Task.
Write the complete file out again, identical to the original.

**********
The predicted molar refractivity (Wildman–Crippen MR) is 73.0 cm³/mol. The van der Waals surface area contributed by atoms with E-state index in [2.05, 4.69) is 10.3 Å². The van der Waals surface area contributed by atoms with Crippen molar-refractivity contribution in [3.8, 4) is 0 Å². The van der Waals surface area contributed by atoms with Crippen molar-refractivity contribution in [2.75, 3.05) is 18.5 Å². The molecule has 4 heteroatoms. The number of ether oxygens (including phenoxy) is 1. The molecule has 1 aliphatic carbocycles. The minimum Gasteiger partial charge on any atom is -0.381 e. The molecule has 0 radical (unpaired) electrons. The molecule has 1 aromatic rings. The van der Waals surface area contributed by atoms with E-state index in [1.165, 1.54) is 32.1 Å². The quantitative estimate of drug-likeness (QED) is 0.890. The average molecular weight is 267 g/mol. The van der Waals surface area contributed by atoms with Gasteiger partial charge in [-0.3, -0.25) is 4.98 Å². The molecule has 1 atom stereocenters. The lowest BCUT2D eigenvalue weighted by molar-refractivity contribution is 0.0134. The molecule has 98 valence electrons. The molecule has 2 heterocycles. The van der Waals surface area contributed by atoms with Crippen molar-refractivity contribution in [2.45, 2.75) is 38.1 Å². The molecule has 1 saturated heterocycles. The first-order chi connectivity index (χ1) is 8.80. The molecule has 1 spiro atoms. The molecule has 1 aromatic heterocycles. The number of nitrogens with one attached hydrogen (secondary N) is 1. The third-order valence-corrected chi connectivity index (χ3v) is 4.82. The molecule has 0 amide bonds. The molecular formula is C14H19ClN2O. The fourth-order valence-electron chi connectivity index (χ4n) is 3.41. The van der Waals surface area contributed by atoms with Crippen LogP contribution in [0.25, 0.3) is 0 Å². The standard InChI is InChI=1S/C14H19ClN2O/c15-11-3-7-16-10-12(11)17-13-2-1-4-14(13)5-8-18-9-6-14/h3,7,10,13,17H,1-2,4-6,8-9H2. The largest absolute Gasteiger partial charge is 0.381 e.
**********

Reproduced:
The predicted molar refractivity (Wildman–Crippen MR) is 73.0 cm³/mol. The van der Waals surface area contributed by atoms with E-state index in [2.05, 4.69) is 10.3 Å². The van der Waals surface area contributed by atoms with Crippen molar-refractivity contribution in [3.8, 4) is 0 Å². The van der Waals surface area contributed by atoms with Crippen molar-refractivity contribution in [2.75, 3.05) is 18.5 Å². The molecule has 4 heteroatoms. The number of ether oxygens (including phenoxy) is 1. The molecule has 1 aliphatic carbocycles. The minimum Gasteiger partial charge on any atom is -0.381 e. The molecule has 0 radical (unpaired) electrons. The molecule has 1 aromatic rings. The van der Waals surface area contributed by atoms with E-state index in [1.165, 1.54) is 32.1 Å². The quantitative estimate of drug-likeness (QED) is 0.890. The average molecular weight is 267 g/mol. The van der Waals surface area contributed by atoms with Gasteiger partial charge in [-0.3, -0.25) is 4.98 Å². The molecule has 1 atom stereocenters. The lowest BCUT2D eigenvalue weighted by molar-refractivity contribution is 0.0134. The molecule has 98 valence electrons. The molecule has 2 heterocycles. The van der Waals surface area contributed by atoms with Crippen molar-refractivity contribution in [2.45, 2.75) is 38.1 Å². The molecule has 1 saturated heterocycles. The first-order chi connectivity index (χ1) is 8.80. The molecule has 1 spiro atoms. The molecule has 1 aromatic heterocycles. The number of nitrogens with one attached hydrogen (secondary N) is 1. The third-order valence-corrected chi connectivity index (χ3v) is 4.82. The molecule has 0 amide bonds. The molecular formula is C14H19ClN2O. The fourth-order valence-electron chi connectivity index (χ4n) is 3.41. The van der Waals surface area contributed by atoms with Crippen LogP contribution in [0.25, 0.3) is 0 Å². The standard InChI is InChI=1S/C14H19ClN2O/c15-11-3-7-16-10-12(11)17-13-2-1-4-14(13)5-8-18-9-6-14/h3,7,10,13,17H,1-2,4-6,8-9H2. The largest absolute Gasteiger partial charge is 0.381 e.